Poland exempted from 2050 climate neutrality deal - PM

The EU summit in Brussels on Thursday exempted Poland from the 2050 climate neutrality deal. Informing about the decision on Thursday night, Polish Prime Minister Mateusz Morawiecki said it met Poland's expectations.

On Thursday, the first day of the summit, European Union leaders agreed on turning the bloc climate neutral by 2050. European Council President Charles Michel announced that Poland needed more time to reach climate neutrality and added that the European Union will come back to this subject in June 2020.

Commenting on the decision, Morawiecki called it a "very good result." He said Poland's climate policy was ambitious but also rational, and stressed that Poland had to adjust the pace of its climate transformation to the needs of its economy and people.

"We are pursuing a very ambitious, but at the same time economically rational climate and energy policy. We must ensure that the pace of the changes is adjusted to the needs of the Polish economy and Polish society," Morawiecki told reporters. He added that Poland had not presented a final date on which it is to reach climate neutrality. "We are speaking about no concrete date today," he said.

Morawiecki also announced that the conclusions adopted by the summit envisaged a EUR-100-billion Just Transition Fund in the next seven-year financial perspective to support energy transformation. "We know that a considerable part of this fund - it is difficult to say today what part, but surely a significant one - will be granted to Poland," he went on to say.

The Polish prime minister also said that in accordance with the final conclusions, the European Investment Bank "will allocate considerable funds to energy transition." He added that the conclusions also included a direct reference to nuclear energy.

PM Morawiecki underlined that the summit conclusions were good for Poland as they allowed Poland to "carry out its energy transition in a way which will be safe and economically beneficial," and "obliged Poland to do something but at the same allowed it room for manoeuvre."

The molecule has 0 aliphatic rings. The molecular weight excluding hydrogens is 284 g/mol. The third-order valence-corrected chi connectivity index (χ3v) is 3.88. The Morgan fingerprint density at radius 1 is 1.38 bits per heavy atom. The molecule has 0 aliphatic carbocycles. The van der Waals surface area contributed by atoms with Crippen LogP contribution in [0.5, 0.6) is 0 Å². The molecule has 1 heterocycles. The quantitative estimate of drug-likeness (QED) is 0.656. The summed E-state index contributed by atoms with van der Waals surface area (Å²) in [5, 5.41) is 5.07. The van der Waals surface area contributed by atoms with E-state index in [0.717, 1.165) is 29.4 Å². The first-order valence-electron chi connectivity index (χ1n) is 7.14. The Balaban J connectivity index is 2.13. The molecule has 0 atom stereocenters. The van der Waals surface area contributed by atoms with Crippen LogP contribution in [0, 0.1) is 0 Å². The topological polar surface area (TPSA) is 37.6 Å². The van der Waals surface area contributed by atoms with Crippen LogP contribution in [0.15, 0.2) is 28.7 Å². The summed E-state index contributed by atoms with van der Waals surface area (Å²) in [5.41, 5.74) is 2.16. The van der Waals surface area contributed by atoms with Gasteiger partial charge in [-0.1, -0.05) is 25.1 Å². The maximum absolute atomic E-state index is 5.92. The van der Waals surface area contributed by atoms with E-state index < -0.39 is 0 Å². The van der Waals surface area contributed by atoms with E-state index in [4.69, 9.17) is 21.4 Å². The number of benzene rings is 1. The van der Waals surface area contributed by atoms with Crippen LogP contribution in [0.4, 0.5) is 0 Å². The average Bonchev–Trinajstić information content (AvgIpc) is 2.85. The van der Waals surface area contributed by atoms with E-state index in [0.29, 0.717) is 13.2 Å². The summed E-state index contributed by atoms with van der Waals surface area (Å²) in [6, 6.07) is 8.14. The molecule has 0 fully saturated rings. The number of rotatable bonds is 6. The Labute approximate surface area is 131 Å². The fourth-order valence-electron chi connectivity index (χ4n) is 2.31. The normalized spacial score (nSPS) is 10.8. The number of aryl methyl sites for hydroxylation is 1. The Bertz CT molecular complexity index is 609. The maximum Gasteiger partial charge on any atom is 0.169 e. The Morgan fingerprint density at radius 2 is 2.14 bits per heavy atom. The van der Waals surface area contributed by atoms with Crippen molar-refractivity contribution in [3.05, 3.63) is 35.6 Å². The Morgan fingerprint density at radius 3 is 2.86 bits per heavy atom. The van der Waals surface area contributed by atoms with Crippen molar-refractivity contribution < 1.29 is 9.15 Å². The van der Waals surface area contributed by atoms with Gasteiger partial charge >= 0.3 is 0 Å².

"There are countries which can be aiming at climate neutrality in the 30's of the 21st century. This will be an expensive process but there are very rich states, which have not been hit by communism, a gigantic economic slowdown and huge losses resulting from the ineffective communist system. These countries can afford a different pace while we will adjust ours (the pace of energy transition - PAP) to the condition of our economy, to what we can afford, to the Just Transition Fund, and to what Poland can benefit from from this fund," Morawiecki said.

He also declared that the Polish energy transition "will be carried out with the use of Polish funds."

Summing up the summit, Morawiecki said that all countries were aware of the fact that some states needed more support than others, and pointed out that the conclusion regarding "the countries and regions most affected by the economic and energy transformation" showed that there was "understanding" among the EU member countries with regard to this problem.

On Friday afternoon, Morawiecki and Polish Agriculture Minister Jan Krzysztof Ardanowski also inaugurated a 'Polska Food Festival' in Brussels, which is to promote Polish food products.

At the close of the summit German Chancellor Angela Merkel voiced understanding for Poland's stand regarding the climate neutrality goal, and pointed out that Poland had the most difficult starting point in this respect as 80 percent of its energy came from coal.

Jarosław Kaczyński, leader of Poland's ruling Law and Justice (PiS) party, told PAP on Friday that Poland's exemption from the climate neutrality deal was a big success for Morawiecki and will help Poland avoid "enormous dangers."

"I appreciate what PM Morawiecki has achieved at the EU summit very highly, this is a very big success. We managed to avoid enormous dangers, I am thinking about very costly energy transformations which could have endangered our economy and on which we would have had no influence," Kaczyński told PAP.

Presidential aide Paweł Mucha called the summit decisions "a success for Poland and PM Morawiecki," and remarked that Poland was in a different situation than the wealthy Western countries and had to "come to certain solutions in its own way."

Government spokesperson Piotr Mueller said the summit decisions regarding Poland were a huge success for the prime minister, and observed that this was the first time in 20 years that the European Council had passed an exceptional ruling for one member state.

Morawiecki's office head, Michał Dworczyk, said on Twitter that Morawiecki had achieved Poland's exemption from the 2050 climate neutrality goal "in tough negotiations," and called the summit's decisions "another successful Morawiecki attack."

Andrzej Halicki from leading opposition party Civic Platform (PO) called Poland's exemption from the climate goal project "desertion," and the prime minister's and the ruling party's contentment with it "appalling."

"This is desertion when it comes to climate improvement undertakings. This move runs contrary to Polish interests," Halicki admonished, adding that Poland's exclusion from the climate goal deprived it of the possibility to abandon coal for more ecological energy sources.

Polish People's Party (PSL) leader Władysław Kosiniak-Kamysz opined that Morawiecki "could not be congratulated for the effects of the climate talks, because he has (...) not managed to secure goals of importance to Poland and does not support environmental protection."

Beata Maciejewska from The Left observed that Poland "has entered on the war path against the whole European Union," and today was "a black coal stain on the green map of Europe."